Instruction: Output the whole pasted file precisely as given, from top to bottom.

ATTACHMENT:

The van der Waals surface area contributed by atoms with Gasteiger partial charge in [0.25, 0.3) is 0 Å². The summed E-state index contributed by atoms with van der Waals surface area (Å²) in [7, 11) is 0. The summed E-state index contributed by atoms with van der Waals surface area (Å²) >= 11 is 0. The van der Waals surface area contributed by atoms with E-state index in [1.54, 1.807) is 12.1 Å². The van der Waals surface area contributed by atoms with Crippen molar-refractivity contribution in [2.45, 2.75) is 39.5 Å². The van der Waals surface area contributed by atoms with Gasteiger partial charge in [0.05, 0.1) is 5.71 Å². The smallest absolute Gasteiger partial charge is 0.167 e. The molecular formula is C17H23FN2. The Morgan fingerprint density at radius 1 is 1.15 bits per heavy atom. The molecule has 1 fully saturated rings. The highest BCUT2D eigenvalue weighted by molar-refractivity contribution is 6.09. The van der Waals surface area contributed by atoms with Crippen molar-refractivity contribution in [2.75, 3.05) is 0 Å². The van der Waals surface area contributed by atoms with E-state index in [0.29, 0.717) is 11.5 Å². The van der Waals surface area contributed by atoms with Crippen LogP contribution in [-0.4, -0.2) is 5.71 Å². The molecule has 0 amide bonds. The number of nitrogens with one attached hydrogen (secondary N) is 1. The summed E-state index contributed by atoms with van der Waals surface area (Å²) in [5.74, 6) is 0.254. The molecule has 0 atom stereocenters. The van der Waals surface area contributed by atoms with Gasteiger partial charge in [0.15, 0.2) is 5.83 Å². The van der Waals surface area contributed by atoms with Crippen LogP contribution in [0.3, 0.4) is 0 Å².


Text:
The van der Waals surface area contributed by atoms with Gasteiger partial charge in [0.25, 0.3) is 0 Å². The summed E-state index contributed by atoms with van der Waals surface area (Å²) in [7, 11) is 0. The summed E-state index contributed by atoms with van der Waals surface area (Å²) >= 11 is 0. The van der Waals surface area contributed by atoms with E-state index in [1.54, 1.807) is 12.1 Å². The van der Waals surface area contributed by atoms with Crippen molar-refractivity contribution in [2.45, 2.75) is 39.5 Å². The van der Waals surface area contributed by atoms with Gasteiger partial charge in [0.05, 0.1) is 5.71 Å². The smallest absolute Gasteiger partial charge is 0.167 e. The molecular formula is C17H23FN2. The Morgan fingerprint density at radius 1 is 1.15 bits per heavy atom. The molecule has 1 fully saturated rings. The highest BCUT2D eigenvalue weighted by molar-refractivity contribution is 6.09. The van der Waals surface area contributed by atoms with Crippen molar-refractivity contribution in [2.75, 3.05) is 0 Å². The van der Waals surface area contributed by atoms with E-state index in [0.29, 0.717) is 11.5 Å². The van der Waals surface area contributed by atoms with Crippen LogP contribution in [-0.4, -0.2) is 5.71 Å². The molecule has 0 amide bonds. The number of nitrogens with one attached hydrogen (secondary N) is 1. The summed E-state index contributed by atoms with van der Waals surface area (Å²) in [5.74, 6) is 0.254. The molecule has 0 atom stereocenters. The van der Waals surface area contributed by atoms with Gasteiger partial charge in [0.15, 0.2) is 5.83 Å². The van der Waals surface area contributed by atoms with Crippen LogP contribution in [0.3, 0.4) is 0 Å².